An image of a cup of coffee

How Coffee Can Impact Your Teeth

If you’re a regular coffee drinker, unfortunately, you’re doing damage to your teeth without realizing. Understandably, a lot of people need a caffeine shot every morning and throughout the day to keep themselves going ahead of a busy daily schedule, whether it be at work or leisurely.

It is time to introduce some of the oral health impacts coffee has to your oral health if you’re not aware of what they are. Coffee is one more the most popular beverages. It increases mental alertness and energy levels. Whilst there are some positives, it is equally important to understand the impacts of coffee on your teeth.

Without further ado, let’s take a look at these impacts so that you act to reduce your coffee intake, or improve your oral routine to keep your teeth clean.

Lady-drinking-coffee-showing-darker-teeth

Staining

Coffee is a significant culprit for discolouration. Discolouration is the process of your teeth showing stains which can darken your tooth shade and reduce your smiling confidence. The enamel becomes exposed, which is the extrinsic (outer) layer of your teeth. When this happens, you will eventually notice a yellow or light brown shade forming around your teeth, and this is likely to be because of coffee. At a check-up and clean appointment, it might become more challenging to restore the whiteness in your teeth if you keep consuming coffee.

Tooth Enamel Damage

Coffee contains acidic properties, and these acidic properties can trigger an acid attack on your teeth which can lead to tooth decay. Coffee is also attributed to dry mouth (read more about dry mouth here), and without moist saliva, coffee properties will remain in your teeth. Saliva protects your mouth by washing down your food from the mouth. Without it, enamel can become damaged from the acid attack.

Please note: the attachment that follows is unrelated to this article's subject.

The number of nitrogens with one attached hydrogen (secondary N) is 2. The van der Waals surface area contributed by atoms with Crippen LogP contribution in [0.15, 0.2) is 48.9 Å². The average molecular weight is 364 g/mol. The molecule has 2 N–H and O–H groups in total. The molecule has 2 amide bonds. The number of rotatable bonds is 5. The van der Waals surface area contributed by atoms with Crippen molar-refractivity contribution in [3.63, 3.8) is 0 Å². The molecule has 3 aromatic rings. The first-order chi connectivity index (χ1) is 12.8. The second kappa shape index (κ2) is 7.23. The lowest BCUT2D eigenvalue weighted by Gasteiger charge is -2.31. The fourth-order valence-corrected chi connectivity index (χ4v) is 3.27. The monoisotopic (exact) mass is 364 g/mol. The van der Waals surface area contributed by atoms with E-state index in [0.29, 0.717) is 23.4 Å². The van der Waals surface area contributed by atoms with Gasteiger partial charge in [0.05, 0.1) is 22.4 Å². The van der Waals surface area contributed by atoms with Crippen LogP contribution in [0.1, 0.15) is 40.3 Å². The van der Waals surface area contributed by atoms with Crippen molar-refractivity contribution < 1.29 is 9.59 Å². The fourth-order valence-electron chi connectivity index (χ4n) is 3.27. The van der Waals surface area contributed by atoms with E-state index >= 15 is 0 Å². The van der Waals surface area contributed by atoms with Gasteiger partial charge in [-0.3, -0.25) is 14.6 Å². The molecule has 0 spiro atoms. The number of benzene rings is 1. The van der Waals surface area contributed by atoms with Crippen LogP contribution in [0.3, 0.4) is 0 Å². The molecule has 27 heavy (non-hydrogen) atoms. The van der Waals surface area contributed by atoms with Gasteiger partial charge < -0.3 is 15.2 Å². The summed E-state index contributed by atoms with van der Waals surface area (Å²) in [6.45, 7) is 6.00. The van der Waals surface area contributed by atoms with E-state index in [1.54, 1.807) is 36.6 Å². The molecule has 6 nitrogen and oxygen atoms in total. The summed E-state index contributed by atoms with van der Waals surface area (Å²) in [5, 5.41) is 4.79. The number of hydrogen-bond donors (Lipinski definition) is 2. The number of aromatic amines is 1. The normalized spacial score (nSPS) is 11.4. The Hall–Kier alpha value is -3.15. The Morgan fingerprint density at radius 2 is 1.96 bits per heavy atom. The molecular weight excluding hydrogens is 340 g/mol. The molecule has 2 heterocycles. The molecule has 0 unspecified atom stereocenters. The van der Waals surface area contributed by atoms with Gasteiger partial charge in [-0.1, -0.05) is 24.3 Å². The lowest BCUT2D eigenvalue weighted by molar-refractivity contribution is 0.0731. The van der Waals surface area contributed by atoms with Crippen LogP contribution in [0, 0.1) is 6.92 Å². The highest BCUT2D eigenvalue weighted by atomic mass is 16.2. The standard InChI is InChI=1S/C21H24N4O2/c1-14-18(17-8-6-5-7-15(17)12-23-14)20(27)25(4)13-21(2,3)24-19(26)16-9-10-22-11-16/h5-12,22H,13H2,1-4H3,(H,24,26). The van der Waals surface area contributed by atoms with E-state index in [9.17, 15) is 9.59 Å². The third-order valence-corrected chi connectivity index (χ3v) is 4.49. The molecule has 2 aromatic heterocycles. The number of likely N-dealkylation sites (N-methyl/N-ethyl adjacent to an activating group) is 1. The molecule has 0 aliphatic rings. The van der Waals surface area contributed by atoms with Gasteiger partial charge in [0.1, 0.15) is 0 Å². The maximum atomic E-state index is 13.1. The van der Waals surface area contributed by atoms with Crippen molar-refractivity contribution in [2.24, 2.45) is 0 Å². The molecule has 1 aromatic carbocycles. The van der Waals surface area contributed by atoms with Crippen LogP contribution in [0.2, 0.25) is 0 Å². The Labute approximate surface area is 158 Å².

Bad Breath

If you’re not aware, coffee can leave a bad odour within your mouth. The coffee properties remain on the tongue after drinking it to cause bad breath. A recommended solution is to tongue scrape your tongue or use mouthwash after drinking to keep your breath fresh and remove those odour properties off your tongue.

Cavities

Cavities are part of the tooth decay process. A cavity is a hole in the centre of the tooth root where, ideally, dental filling treatment would be required to fill it to avoid it damaging the tooth any further. Consuming regular amounts of coffee can cause your teeth to become brittle if your enamel is exposed to harmful bacteria. Eventually, this can lead to a cavity.

A cup of coffee

How To Drink Coffee And Keep Teeth Strong

One of the questions coffee lovers will want to know is, how can they drink coffee whilst keeping their teeth healthy and strong? Firstly, reduce the amount of coffee you consume, or consider consuming black coffee without sugar properties. It is not something coffee lovers want to hear, but it is an important step. Also, consider rinsing your mouth with mouthwash and perform tongue scraping to avoid bad breath. This will help to keep your mouth clean from coffee debris becoming stuck, because plaque and harmful bacteria may eventually build up.

Continue to consume your favourite coffee! Although, be mindful of its impacts.

Have stains appeared on your teeth? Does it damage your smiling confidence? If you’re seeking further advice on drinking coffee, or you’re simply seeking a check-up and clean appointment, contact our help Docklands dentist team today.

 

 

 

 

Leave a Reply

Your email address will not be published. Required fields are marked *

google-review-badge
google-review-badge